News for the East Bay's diverse, working-class majority.
Brought to you by the Democratic Socialists of America, East Bay chapter.
June 03, 2020
By David Cremins
A pandemic — when crime is down and local governments face huge revenue shortfalls, yet killings by cops continue apace — is the perfect time to defund the police. That is especially true in cities like Oakland, where the police department (OPD) eats up a huge share of salary and overtime pay, accounting for nearly half of the city’s discretionary spending. In response to a potential $80 million budget gap, Oakland’s elected leaders confront a pressing question: Should we maintain the status quo of investing in police “reform,” at the continued expense of life-affirming public programs, or meaningfully reduce the power of OPD? Their answer should be clear: Cops with unfettered access to the latest weapons and surveillance tools are not necessary for public safety, and in fact are often the biggest threat to it. We must defund OPD and pass the savings on to the people.
Local activists have worked for years to stop the growth of OPD and audit their activity. They have pointed to myriad abuses of power within the department, including the overuse and underreporting of brutal and often lethal force against Black people, sexual exploitation of minors, planting of drugs, framing of innocent people, and rampant racial profiling. In addition, groups such as Defund OPD argue that many functions currently carried out by OPD (for example, parking enforcement and responding to mental health crises) could be handled more safely and effectively by civilian employees.
These campaigns have made little progress, however. Police unions are powerful, secretive, and fiercely loyal to even their worst members. Very few politicians want to cross them, so they continue to accumulate influence and money. As is true of the police in Minneapolis and elsewhere, OPD avoids accountability by hiding behind buzzwords like “community policing,” accepting limited reforms such as body cams and bias training, and diversifying their ranks. Oakland Mayor Libby Schaaf — like many Democratic politicians — offers only abstract platitudes in support of “peaceful protest” while criticizing the ongoing uprising against police brutality because it threatens private property. Meanwhile, Schaaf opposes the expansion of citizen’s oversight of OPD, blocking a progressive measure advocated for by the Anti-Police Terror Project and approved by Oakland voters.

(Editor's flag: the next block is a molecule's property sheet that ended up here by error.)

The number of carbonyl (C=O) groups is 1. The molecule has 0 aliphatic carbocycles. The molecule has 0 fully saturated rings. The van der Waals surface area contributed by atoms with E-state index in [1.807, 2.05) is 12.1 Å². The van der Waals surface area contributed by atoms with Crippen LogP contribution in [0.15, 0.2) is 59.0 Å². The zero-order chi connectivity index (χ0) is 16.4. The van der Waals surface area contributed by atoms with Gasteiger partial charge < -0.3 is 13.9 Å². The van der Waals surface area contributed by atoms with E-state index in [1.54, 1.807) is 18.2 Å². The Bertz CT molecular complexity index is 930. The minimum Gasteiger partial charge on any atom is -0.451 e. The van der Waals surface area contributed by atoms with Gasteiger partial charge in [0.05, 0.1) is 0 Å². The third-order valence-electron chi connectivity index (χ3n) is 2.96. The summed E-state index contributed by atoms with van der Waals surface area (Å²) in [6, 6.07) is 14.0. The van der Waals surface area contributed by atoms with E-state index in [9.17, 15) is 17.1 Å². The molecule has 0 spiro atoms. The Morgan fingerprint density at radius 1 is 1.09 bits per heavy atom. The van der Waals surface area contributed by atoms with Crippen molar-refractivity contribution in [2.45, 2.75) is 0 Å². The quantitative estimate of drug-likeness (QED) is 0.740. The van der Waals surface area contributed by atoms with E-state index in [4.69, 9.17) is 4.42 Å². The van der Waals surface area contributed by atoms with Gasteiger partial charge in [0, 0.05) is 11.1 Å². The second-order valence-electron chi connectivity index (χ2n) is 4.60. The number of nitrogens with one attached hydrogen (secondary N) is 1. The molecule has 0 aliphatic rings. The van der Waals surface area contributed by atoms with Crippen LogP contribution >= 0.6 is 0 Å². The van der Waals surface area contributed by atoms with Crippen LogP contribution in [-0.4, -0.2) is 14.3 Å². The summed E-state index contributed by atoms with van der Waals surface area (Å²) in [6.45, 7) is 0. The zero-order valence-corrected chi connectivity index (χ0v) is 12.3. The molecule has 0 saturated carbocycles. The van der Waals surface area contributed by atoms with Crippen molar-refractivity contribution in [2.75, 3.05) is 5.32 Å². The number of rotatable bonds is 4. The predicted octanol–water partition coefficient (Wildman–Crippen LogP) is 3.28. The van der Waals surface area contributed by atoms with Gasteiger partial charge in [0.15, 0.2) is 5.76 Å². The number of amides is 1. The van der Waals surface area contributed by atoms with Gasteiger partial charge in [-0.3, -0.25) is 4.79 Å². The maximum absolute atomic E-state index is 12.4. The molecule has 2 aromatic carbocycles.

At the moment, Oakland’s proposed plan to balance its budget by June 30 would freeze all hiring and cut arts, recreation, and vocational training programs. Even with these measures, our City Council will have to further reduce spending by about $10.5 million. To accomplish this, they are currently in negotiations with public-sector unions to adjust salary and benefit contracts with city employees. The city’s budget director, however, pointed out to the Council that the entire expected revenue gap is “equal to the annual cost of…employing 320 police officers, about half the police force.” Intentionally or not, this statement suggests another way Oakland can meet the moment.
We are in the midst of the largest Black-led uprisings against racism and police brutality in a generation. Alongside this movement in the streets, from New York to Los Angeles, from Austin to Philadelphia, people are insisting that their city’s budgets reflect the fact that spending more money on police in the name of reform has not been enough. We need to defund the cops.
Defunding the police is crucial to ending state-sanctioned violence against Black and Brown people. Whether you identify as a socialist, a police abolitionist, or someone who is just fed up with racist police brutality, we all have a responsibility to support communities subject to that violence, be actively anti-racist, and push our local leaders take action to affirm that Black Lives Matter.
Read East Bay DSA’s full statement on the murders of George Floyd, Ahmaud Arbery, Breonna Taylor, Steve Taylor, and countless others and how you can help fight back.
If you live in Oakland, let your city council member know our mid-cycle budget reconciliation should prioritize defunding OPD and preserving other government services.